Physical and psychological fission
Brain splitting and the reduplication argument
The thrust of Williams's reduplication argument in "Personal identity and individuation" is to force us towards saying that personal identity must consist in something that can't (apparently) be reduplicated such as a physical object. The strong suggestion is that the human body is the relevant object.
But does that avoid the problem? Can't you split a body in two (such that each half continues to function)? If so, wouldn't that show that physical bodies are subject to the reduplication problem too? Then the reduplication argument would be a general problem about identity over time and not a specific problem faced by the psychological criterion of personal identity.
How could a body split in two (such that each half continues to function)? Amoebae do it all the time. Human beings can't, but, it's logically possible that they could. It's logically possible that we could be like amoebae: who knows, maybe twenty-third century medicine will make it really possible. What's more, there's reasonably good evidence that it may be actually possible (someday) to split the most important physical part of a human being: the brain.
First, here's a more formal restatement of the problem. If a relationship between A and B could also hold between A and C at the same time, then the fact that relationship holds between A and B does not establish that A and B are identical. Can the relationship of physical continuity be like this?
Here's Williams's reasons for saying "no." If there are two contemporaneous physical bodies that have equally strong relations of physical continuity to an original physical body, then fission had to be an event in their history and both have to exist (or have existed). From the fact that one of the contemporaneous bodies exists, it has to be the case that the other does (or did) too. There can't just be one half of an orange.
But psychological continuity isn't like that. Two contemporaneous beings can have equally strong relations of psychological continuity with an original being and each would be related to the original in exactly the same way that it would have been related to it if the other did not exist.
Again, for physical bodies, the following two points cannot be true at the same time:
(1) two contemporaneous physical bodies have equally strong relations of physical continuity to an original body.
(2) each would have the very same relation of physical continuity to the original (i.e. the relation that it does, in fact, have) if the other did not exist.
So, the relationship of physical continuity that holds between A and B in the normal case (where there is no third body, C, that might have the same physical relationship to A as B does) is different from the relationship that holds between A and B when there is fission (and there is a third body, C, that might have the same physical relationship to A as B does).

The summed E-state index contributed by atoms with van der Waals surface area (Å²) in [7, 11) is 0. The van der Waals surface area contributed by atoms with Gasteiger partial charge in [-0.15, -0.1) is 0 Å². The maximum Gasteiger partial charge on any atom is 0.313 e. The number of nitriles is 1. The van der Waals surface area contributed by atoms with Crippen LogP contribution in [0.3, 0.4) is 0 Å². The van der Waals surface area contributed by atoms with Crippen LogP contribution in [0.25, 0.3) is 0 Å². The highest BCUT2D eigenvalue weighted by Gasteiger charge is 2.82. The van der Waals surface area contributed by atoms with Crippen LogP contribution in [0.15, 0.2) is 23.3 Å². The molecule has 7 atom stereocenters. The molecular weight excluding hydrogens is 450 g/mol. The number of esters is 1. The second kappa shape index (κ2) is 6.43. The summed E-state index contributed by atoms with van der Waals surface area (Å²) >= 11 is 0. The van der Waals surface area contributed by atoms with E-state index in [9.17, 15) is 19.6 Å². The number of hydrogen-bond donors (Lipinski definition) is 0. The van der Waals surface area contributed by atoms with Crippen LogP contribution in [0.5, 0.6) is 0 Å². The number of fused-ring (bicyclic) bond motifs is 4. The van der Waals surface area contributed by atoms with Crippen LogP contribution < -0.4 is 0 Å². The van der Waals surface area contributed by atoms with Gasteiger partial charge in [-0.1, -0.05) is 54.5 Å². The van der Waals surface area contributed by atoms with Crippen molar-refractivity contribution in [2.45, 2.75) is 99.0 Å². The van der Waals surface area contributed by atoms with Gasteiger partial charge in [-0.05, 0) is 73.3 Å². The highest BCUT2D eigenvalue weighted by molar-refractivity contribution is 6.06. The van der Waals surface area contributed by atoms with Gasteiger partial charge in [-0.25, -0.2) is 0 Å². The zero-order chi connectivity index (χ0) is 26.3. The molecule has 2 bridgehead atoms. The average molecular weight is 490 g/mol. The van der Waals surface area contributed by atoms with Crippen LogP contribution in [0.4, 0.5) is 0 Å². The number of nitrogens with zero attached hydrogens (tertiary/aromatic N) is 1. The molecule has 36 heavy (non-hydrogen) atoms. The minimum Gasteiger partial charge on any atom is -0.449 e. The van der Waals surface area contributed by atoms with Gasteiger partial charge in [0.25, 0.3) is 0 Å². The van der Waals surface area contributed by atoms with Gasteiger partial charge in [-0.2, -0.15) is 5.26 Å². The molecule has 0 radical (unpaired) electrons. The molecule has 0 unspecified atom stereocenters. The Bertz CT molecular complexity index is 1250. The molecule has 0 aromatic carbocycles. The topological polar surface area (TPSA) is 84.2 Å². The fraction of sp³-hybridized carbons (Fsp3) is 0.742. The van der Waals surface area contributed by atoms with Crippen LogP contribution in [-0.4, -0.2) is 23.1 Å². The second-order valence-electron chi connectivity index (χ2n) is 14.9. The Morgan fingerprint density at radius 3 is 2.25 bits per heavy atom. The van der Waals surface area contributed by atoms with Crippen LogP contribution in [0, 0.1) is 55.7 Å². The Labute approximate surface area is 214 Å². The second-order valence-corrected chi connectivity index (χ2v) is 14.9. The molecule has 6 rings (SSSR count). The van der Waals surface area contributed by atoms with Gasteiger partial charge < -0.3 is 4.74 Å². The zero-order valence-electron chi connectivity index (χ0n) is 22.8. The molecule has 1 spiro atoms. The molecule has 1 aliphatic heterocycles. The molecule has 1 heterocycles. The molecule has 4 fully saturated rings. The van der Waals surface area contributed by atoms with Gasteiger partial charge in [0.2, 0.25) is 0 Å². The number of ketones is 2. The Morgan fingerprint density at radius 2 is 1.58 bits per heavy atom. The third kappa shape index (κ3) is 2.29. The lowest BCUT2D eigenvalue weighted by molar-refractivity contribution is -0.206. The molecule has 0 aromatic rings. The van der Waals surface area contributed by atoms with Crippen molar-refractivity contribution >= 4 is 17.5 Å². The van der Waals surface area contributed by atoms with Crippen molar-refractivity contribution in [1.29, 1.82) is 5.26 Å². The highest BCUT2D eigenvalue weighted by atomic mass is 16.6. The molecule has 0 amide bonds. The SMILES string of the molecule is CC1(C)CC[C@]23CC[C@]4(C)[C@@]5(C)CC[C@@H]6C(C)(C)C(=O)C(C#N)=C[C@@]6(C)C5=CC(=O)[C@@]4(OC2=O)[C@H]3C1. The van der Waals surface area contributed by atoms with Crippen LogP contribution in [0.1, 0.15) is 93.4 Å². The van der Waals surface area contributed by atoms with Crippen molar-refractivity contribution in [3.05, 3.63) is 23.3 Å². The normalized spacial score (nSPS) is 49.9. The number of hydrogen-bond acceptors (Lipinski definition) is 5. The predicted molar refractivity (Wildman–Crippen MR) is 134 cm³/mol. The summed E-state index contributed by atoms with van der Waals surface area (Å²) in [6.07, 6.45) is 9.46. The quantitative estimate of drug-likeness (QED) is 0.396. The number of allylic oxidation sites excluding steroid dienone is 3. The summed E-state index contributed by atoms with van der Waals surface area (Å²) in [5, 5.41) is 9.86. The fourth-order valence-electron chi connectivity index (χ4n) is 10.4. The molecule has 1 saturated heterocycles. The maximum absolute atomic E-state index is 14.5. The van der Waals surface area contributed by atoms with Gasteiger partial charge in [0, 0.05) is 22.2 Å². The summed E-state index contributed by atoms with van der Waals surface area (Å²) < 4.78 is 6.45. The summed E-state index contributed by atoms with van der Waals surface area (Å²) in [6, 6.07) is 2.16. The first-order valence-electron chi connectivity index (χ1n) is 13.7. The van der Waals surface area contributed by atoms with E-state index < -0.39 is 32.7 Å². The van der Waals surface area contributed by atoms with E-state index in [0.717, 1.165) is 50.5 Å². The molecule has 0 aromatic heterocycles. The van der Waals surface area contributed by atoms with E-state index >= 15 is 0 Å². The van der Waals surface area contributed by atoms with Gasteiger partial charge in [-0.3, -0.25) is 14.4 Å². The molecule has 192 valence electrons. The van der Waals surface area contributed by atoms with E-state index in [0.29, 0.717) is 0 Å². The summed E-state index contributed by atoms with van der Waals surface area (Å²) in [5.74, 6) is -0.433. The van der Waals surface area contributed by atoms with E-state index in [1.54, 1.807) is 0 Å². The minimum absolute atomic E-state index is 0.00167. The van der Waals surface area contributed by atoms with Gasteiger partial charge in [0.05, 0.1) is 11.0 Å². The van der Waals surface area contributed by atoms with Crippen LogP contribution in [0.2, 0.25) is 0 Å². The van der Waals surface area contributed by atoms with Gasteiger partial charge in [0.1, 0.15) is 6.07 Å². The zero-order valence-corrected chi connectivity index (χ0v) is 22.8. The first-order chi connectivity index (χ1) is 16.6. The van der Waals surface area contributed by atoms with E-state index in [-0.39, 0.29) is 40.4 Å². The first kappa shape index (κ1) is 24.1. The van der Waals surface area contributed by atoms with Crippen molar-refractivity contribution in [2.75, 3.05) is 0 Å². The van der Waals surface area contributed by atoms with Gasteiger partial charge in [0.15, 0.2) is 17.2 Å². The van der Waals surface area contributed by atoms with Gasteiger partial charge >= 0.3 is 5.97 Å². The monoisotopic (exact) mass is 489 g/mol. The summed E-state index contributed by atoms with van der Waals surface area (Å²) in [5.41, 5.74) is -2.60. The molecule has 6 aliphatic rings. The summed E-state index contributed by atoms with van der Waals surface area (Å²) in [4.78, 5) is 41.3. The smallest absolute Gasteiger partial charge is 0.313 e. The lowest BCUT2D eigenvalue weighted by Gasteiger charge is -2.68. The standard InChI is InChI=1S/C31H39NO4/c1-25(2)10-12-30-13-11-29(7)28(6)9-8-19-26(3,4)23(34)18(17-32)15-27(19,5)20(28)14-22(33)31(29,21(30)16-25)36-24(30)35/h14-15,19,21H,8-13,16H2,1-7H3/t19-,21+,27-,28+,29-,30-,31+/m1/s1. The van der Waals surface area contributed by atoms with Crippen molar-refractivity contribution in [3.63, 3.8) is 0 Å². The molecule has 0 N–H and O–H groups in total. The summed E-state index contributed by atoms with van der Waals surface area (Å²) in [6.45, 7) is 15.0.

So in the normal case, the relationship between A and B could not also hold between A and C at the same time. So, the fact that A is physically continuous with B is sufficient to show that A is the same physical body as B.
This sets physical continuity apart from the relationship between one set of psychological characteristics and another (or, one Quintonish soul and another, perhaps you prefer 'one mind and another'). There it can be true that:
(3) two contemporaneous sets of psychological characteristics have equally strong relations of psychological continuity to an original set.
(4) each would have the very same relation of psychological continuity to the original (i.e. the relation that it does, in fact have) if the other did not exist.
So, the relationship of psychological continuity that holds between A and B in the normal case (where there is no third thing, C, that has the same psychological relationship to A as B does) could also hold between A and C at the same time. So, the fact that A is psychologically continuous with B is not sufficient to show that A is the same psychological entity (mind, soul, set of psychological characteristics, etc.) as B.
The battle and the war
Suppose Williams is right: the bodily criterion isn't subject to the reduplication problem. What about Parfit's brain transplant cases, (or any kind of bodily fission you accept)?
Would I exist after such an operation? I have apparently contradictory opinions: "No one is identical with me; no one is the same person as me after the operation" and "I can survive such an operation".
What Parfit does is push the question of whether the possibility that a relation might be subject to reduplication really amounts to an objection to that relation's capturing what is most important about survival.
Page and author information
This page was originally posted on 11/5/99; 10:10:05 AM and was last built on 11/9/99; 9:17:00 PM.
Copyright by Michael J. Green, except where noted.
How to contact me: email, mailing address, phone number, and office hours.